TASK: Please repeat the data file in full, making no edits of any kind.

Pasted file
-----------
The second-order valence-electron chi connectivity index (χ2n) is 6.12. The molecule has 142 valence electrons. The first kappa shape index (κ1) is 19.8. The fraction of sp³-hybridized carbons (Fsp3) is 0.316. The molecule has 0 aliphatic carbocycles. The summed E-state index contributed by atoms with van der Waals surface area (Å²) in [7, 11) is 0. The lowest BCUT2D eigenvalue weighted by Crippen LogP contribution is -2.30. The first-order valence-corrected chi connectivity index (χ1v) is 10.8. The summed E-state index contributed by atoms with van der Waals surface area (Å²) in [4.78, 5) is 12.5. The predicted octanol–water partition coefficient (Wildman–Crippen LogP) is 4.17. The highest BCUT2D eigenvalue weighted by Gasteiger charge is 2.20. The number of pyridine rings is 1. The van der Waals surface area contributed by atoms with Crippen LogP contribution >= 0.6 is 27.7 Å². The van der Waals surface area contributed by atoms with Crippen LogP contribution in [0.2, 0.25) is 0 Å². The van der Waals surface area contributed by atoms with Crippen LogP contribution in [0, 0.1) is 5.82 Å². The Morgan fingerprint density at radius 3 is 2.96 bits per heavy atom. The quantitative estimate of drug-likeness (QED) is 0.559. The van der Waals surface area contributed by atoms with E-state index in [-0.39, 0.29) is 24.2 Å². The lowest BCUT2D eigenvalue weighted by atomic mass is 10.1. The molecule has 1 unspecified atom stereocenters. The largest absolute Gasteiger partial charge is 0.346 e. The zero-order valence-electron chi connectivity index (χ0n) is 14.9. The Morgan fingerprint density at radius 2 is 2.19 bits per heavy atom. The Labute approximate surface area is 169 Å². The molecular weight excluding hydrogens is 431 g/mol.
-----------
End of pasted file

The second-order valence-electron chi connectivity index (χ2n) is 6.12. The molecule has 142 valence electrons. The first kappa shape index (κ1) is 19.8. The fraction of sp³-hybridized carbons (Fsp3) is 0.316. The molecule has 0 aliphatic carbocycles. The summed E-state index contributed by atoms with van der Waals surface area (Å²) in [7, 11) is 0. The lowest BCUT2D eigenvalue weighted by Crippen LogP contribution is -2.30. The first-order valence-corrected chi connectivity index (χ1v) is 10.8. The summed E-state index contributed by atoms with van der Waals surface area (Å²) in [4.78, 5) is 12.5. The predicted octanol–water partition coefficient (Wildman–Crippen LogP) is 4.17. The highest BCUT2D eigenvalue weighted by Gasteiger charge is 2.20. The number of pyridine rings is 1. The van der Waals surface area contributed by atoms with Crippen LogP contribution >= 0.6 is 27.7 Å². The van der Waals surface area contributed by atoms with Crippen LogP contribution in [0.2, 0.25) is 0 Å². The van der Waals surface area contributed by atoms with Crippen LogP contribution in [0, 0.1) is 5.82 Å². The Morgan fingerprint density at radius 3 is 2.96 bits per heavy atom. The quantitative estimate of drug-likeness (QED) is 0.559. The van der Waals surface area contributed by atoms with E-state index in [-0.39, 0.29) is 24.2 Å². The lowest BCUT2D eigenvalue weighted by atomic mass is 10.1. The molecule has 1 unspecified atom stereocenters. The largest absolute Gasteiger partial charge is 0.346 e. The zero-order valence-electron chi connectivity index (χ0n) is 14.9. The Morgan fingerprint density at radius 2 is 2.19 bits per heavy atom. The Labute approximate surface area is 169 Å². The molecular weight excluding hydrogens is 431 g/mol.